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Original Article


Genomic profiling of non-small cell lung cancer: A pilot study from South India

Linu A. JacobK.C. LakshmaiahK. GovindbabuD. LokanathaAnkit AgarwalAbhishek AnandSwapnil R. JaiswalVenkat AddalaShaleen Multani
Department of Medical Oncology, Kidwai Memorial Institute of Oncology, KMIO Campus, Bengaluru, Karnataka1Positive Bioscience Ltd., 2Department of Biological Science, Sunandan Divatia School of Science, NMIMS University, Mumbai, Maharashtra, India, 
Corresponding Author:

Sahleen Multani

Department of Biological Science, Sunandan Divatia School of Science, NMIMS University, Mumbai, Maharashtra, India
E-mail: shaleen.multani@gmail.com

Corresponding Author:

Sahleen Multani

Department of Biological Science, Sunandan Divatia School of Science, NMIMS University, Mumbai, Maharashtra, India
E-mail: shaleen.multani@gmail.com

DOI:10.18203/issn.2456-3994.IntJMolImmunoOncol20172644

ABSTRACT


Introduction: Lung cancer accounts for the highest mortality globally, and there is a need to find new strategies and novel treatment options. Lung cancer is genetically heterogeneous across various ethnic populations, and therefore identifying the mutational landscape in Indian patients is important. Methods: The aim of the pilot study is to identify the prevalence and temporal sequence of molecular lesions in lung cancer patients from a regional cancer institute in South India using the circulating tumor DNA technique. Genotyping was performed on 26 newly diagnosed metastatic lung cancer patients using Illumina Omni Express Exome. Chip data were inspected using Genome Studio and subsequently exported for use with PLINK and further annotation was performed. Results: Seven genes including TP53 (61.5%), MUC16 (57.6%), KRAS (38.4%), STK11 (19.2%), Epidermal growth factor receptor (15.3%), ataxia telangiectasia mutated (15.3%), and nuclear factor-κβ (7.6%) demonstrated high incidence of mutations in patients. The other genes identified were observed in <5% of patients. Several types of mutations including missense, silent, nonsense, and frameshift mutations were observed in these genes. Conclusion: Integration of mutational profiling to identify gene mutations is required to facilitate personalized lung cancer therapy.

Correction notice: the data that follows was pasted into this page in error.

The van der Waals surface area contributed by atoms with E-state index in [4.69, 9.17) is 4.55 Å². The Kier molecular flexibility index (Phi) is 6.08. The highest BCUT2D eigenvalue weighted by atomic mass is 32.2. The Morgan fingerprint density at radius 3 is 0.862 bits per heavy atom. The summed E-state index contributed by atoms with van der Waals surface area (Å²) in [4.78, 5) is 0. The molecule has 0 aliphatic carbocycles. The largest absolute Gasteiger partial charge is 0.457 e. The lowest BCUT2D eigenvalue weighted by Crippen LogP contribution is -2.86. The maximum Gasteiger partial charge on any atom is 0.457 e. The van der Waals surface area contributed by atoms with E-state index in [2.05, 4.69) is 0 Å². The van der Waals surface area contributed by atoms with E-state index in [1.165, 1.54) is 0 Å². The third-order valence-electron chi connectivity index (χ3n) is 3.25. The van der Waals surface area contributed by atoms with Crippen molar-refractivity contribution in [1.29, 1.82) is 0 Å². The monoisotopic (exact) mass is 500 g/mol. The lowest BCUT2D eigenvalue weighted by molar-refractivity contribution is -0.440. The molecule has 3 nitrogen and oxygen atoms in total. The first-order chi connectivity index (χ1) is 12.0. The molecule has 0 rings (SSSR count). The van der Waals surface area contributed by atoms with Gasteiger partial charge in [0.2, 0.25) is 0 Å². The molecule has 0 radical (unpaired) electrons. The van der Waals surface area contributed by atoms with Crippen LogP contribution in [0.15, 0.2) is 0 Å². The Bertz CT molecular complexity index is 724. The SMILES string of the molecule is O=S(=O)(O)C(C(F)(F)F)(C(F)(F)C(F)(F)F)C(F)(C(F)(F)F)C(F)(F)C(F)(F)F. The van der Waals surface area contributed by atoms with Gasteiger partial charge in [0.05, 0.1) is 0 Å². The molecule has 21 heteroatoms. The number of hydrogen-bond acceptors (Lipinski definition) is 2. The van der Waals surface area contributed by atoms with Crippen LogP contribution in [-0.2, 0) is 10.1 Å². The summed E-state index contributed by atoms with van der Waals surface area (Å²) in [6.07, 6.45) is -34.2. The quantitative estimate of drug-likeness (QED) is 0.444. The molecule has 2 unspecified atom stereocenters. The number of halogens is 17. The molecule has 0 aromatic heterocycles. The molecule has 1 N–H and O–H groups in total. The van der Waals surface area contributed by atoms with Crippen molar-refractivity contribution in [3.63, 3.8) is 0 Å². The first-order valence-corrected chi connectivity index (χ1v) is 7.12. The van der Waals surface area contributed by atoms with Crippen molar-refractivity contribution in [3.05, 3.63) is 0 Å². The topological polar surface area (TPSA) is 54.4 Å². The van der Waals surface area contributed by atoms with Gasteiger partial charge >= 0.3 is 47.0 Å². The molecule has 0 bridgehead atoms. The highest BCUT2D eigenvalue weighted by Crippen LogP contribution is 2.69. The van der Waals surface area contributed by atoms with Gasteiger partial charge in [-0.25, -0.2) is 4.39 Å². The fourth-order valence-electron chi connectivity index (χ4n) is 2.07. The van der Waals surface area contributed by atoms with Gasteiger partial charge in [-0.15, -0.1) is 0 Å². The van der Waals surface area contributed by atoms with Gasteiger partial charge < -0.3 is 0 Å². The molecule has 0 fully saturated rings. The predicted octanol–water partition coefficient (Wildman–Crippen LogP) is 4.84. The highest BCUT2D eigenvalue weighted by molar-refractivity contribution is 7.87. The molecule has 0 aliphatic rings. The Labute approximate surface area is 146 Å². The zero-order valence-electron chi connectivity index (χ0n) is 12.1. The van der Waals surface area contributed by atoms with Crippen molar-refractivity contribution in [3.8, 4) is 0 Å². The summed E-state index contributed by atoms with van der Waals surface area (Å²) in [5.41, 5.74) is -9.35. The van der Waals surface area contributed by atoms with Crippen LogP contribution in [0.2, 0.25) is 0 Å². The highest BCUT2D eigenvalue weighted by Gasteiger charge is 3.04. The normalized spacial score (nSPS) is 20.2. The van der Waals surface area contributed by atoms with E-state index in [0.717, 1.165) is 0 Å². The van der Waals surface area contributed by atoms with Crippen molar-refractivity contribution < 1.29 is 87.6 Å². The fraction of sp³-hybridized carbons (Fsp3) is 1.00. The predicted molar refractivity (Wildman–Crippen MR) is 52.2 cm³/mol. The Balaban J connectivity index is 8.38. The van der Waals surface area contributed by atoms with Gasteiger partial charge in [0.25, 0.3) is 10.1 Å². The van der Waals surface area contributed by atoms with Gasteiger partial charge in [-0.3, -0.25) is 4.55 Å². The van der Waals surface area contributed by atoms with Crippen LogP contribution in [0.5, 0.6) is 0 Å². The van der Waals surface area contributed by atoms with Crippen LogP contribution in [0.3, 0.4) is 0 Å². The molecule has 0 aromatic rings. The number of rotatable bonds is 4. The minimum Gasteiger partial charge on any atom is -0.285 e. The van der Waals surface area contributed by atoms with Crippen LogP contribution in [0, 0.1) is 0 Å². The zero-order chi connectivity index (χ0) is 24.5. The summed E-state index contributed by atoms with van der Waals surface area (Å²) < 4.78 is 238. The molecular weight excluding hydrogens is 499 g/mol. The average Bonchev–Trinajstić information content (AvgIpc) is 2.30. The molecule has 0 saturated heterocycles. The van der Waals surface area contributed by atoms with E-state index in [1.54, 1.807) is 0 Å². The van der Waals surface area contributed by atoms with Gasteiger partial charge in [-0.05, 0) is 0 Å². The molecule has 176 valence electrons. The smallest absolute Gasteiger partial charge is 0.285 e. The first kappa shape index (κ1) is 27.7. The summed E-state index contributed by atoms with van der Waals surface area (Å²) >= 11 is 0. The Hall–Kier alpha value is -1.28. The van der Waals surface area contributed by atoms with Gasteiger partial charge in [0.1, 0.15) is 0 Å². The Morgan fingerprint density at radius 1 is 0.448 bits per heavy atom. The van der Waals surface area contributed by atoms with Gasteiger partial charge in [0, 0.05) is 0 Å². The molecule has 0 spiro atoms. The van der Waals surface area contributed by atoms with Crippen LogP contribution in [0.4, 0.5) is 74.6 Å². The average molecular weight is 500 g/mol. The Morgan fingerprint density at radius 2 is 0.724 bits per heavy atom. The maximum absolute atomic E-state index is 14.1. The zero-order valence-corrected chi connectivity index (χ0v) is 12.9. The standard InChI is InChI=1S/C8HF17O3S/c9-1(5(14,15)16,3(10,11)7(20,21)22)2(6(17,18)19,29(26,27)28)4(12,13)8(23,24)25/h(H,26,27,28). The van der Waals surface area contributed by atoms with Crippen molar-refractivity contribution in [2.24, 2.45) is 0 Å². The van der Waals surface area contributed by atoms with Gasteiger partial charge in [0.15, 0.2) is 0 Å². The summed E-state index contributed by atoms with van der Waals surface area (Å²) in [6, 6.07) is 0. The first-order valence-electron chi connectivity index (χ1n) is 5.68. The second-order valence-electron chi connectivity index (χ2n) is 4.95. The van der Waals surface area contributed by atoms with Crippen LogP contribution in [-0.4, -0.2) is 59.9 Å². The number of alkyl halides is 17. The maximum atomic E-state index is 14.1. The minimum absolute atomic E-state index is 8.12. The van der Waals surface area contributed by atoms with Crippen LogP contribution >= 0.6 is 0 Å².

Keywords: Genomic profiling, Circulating tumor DNA, India, Lung cancer, mutation, Non-small cell lung cancer

Cited in 1 Document

  1. Kumar Prabhash, Suresh H. Advani, Ullas Batra, Bivas Biswas, Anuradha Chougule, Mithua Ghosh, Vamshi Krishna Muddu, T. P. Sahoo and Ashok K. Vaid (2019) Biomarkers in Non-Small Cell Lung Cancers: Indian Consensus Guidelines for Molecular Testing. Adv Ther 36(4):766. doi: 10.1007/s12325-019-00903-y

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